This Canadian AV receiver makes some unusual but sensible choices in set-up and implementation, and proves a powerful performer.

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There tend to be three categories of AV receivers. There are the lowcost/entry-level units, some of which are from well-known Japanese or other brand names, while some are from companies unfamiliar to the enthusiast. Then there is the middle band: the broad range of quality receivers from most of the major Japanese companies whose brands are household names. This kind of receiver would dominate use, in quantitative terms, among our readership.

And finally we get back to less familiar names in the higher price reaches. Of course, the major Japanese ones also have a model or two here, but there are American and British companies as well. The prices of some of these are counted not in the thousands of dollars, but in the tens of thousands.

This Anthem MRX 700 is from the Americas - Canada, to be specific. It has features that separate it well out from the rest, yet it sells in the pricing space inhabited by those same well-known Japanese brands. Can it take them on successfully?

EQUIPMENT

Well, Anthem hasn’t skimped on the power output. The unit offers seven channels, each offering 120 high-fidelity watts. The unit’s specifications go on to say that when five channels are running, it is capable of delivering 90W into each of them at the same time, which is quite impressive.

Nor does it skimp on other facilities (except, perhaps, for S-Video which it simply omits, as seems to increasingly be the fashion). OK, there is no 7.1-channel analogue input, but discrete multichannel sound is provided these days via HDMI. But there is a 7.1-channel analogue output in case you feel the need to boost the output of one or more of the channels.

Perhaps some more HDMI inputs than the four included would be nice, but you get USB and Ethernet, the latter supporting internet radio but not DLNA streaming. There are USB sockets on both front and back, eliminating one of our perennial complaints: who wants a cable from their jukebox-capacity USB hard-disk drive running into the front of their receiver?

The receiver offers all the usual audio processing facilities, including Dolby Pro Logic IIz for front height speakers if you want. It also includes a set of proprietary DSP modes called AnthemLogic. Two of the amplifier channels can be redirected from the default surround back position to drive either the front height speakers or a second zone. You also get Dolby Headphone processing for a decent surround effect in private listening.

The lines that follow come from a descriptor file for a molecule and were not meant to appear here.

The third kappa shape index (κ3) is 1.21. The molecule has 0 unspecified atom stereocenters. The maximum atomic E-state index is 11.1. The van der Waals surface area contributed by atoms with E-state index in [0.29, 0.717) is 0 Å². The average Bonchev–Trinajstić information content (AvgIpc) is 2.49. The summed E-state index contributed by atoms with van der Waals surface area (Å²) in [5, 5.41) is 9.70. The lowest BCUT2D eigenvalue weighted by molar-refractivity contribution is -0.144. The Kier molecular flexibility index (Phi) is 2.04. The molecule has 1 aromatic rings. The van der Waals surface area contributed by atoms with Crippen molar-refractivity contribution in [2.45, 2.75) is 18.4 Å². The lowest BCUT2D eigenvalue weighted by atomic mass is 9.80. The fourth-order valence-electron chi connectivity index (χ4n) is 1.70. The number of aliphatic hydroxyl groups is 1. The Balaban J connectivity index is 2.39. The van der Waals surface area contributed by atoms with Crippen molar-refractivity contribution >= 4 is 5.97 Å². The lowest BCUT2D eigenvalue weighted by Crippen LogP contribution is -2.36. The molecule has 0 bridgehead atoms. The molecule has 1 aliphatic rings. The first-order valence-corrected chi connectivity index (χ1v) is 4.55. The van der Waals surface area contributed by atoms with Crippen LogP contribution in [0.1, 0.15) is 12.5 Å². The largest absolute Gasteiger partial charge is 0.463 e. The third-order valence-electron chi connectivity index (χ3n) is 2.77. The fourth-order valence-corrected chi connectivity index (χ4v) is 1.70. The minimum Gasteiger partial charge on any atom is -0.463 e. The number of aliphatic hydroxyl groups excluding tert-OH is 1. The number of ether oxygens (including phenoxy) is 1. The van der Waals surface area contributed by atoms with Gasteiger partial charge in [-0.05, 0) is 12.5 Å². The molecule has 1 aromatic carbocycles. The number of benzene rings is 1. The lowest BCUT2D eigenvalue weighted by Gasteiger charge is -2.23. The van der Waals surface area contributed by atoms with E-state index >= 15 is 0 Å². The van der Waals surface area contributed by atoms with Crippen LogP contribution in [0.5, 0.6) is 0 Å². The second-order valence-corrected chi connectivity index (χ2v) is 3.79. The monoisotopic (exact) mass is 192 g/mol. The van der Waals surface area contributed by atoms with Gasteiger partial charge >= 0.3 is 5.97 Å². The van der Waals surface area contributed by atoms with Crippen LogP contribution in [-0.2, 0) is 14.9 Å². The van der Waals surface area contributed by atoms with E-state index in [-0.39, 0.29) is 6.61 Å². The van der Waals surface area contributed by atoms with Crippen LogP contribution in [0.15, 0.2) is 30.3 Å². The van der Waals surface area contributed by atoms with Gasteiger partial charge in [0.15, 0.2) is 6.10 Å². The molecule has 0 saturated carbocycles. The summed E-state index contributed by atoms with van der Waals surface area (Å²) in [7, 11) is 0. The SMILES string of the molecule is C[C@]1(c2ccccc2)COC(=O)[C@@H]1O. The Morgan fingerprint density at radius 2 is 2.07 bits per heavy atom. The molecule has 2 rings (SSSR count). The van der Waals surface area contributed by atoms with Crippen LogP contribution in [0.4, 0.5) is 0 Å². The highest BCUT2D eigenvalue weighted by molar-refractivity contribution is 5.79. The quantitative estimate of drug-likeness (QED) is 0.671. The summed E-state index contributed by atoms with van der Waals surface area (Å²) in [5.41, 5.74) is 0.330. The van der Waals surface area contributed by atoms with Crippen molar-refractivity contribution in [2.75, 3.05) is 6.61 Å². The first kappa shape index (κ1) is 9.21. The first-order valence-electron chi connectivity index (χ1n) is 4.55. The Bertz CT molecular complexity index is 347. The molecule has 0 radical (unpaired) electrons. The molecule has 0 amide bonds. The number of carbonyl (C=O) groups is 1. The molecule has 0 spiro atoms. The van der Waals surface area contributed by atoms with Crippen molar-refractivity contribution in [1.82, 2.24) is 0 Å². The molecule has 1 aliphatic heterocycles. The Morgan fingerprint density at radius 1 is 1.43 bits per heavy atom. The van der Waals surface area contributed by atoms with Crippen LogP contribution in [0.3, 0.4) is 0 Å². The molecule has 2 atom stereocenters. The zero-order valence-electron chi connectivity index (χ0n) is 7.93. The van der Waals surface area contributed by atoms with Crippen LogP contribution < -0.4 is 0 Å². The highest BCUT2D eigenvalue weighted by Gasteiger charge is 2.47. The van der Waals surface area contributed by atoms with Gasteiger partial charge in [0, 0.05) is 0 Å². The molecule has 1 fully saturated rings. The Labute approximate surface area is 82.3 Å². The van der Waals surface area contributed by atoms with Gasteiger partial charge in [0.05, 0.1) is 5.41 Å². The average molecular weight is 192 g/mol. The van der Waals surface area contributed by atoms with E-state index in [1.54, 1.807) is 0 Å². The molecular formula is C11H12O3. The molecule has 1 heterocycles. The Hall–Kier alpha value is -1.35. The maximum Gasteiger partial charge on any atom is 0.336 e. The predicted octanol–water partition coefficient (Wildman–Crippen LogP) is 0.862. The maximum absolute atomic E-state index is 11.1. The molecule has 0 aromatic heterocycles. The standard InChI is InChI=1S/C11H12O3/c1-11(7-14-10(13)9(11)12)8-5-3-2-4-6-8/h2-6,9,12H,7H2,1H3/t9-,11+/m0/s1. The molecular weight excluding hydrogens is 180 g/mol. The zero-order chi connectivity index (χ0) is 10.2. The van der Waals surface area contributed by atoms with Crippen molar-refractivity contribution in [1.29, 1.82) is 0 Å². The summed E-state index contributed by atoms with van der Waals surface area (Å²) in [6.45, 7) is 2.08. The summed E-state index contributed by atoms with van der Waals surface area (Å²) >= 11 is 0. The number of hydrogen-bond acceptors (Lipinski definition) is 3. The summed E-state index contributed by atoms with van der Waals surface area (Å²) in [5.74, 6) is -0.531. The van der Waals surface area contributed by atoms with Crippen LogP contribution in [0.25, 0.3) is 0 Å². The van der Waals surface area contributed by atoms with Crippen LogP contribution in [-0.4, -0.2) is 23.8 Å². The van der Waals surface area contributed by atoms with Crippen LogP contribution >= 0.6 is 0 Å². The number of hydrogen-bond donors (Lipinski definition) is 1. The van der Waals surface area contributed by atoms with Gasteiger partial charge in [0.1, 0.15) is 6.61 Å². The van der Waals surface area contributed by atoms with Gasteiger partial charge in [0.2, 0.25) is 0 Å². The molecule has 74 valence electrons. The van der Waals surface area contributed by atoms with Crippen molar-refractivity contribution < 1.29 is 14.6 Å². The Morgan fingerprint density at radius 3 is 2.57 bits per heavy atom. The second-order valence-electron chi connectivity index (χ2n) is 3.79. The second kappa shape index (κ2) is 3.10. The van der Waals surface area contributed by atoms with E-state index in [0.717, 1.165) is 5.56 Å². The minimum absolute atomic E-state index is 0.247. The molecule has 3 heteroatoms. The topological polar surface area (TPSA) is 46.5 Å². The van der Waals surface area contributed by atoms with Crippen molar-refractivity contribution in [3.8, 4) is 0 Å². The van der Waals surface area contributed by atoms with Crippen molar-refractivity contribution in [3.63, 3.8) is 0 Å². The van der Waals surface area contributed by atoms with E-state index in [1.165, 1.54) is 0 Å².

Two remote controls are provided. One is the normal largish one that provides all the control you need, while the other is a compact one intended primarily for operation in a second zone. The receiver also has a good set of system integration facilities

PERFORMANCE

It’s a bit hard to say that this receiver has an ‘auto set-up’ feature. It does, and it is an extremely powerful one. But saying ‘auto set-up’ implies that this is an easy task. And compared with many others, this one isn’t.

This unit’s system is called ARC, for Anthem Room Correction. It comes with a substantial looking USB microphone, a long USB cable, a decent counter-balanced microphone stand on a tripod, and a long RS-232C cable. You put the microphone on the stand and plug it into a USB socket on a Windows computer. You load the included software on said computer. The tricky part comes with the RS-232C cable. This is used between the computer and receiver.

Don’t have an RS-232C port on your computer? Few computers made in the last four or five years do. Well, you can use a USB to serial (the other name for RS-232C) adaptor. I keep an old notebook computer with RS-232C for this specific purpose.

You first put the microphone where you normally sit — you are the main listener after all! Hit the button on the software on your computer, and the receiver produces some sine-wave sweeps from all speakers. Then you move the stand to another position and hit the virtual button again. You do this for at least five positions, and as many as ten if you like.

When all this is done, you hit another button to upload the room correction profile to the receiver.

Well, after all that it sounded excellent, so I guess it was worth it. But Anthem might consider updating the system to something more onboard the receiver itself.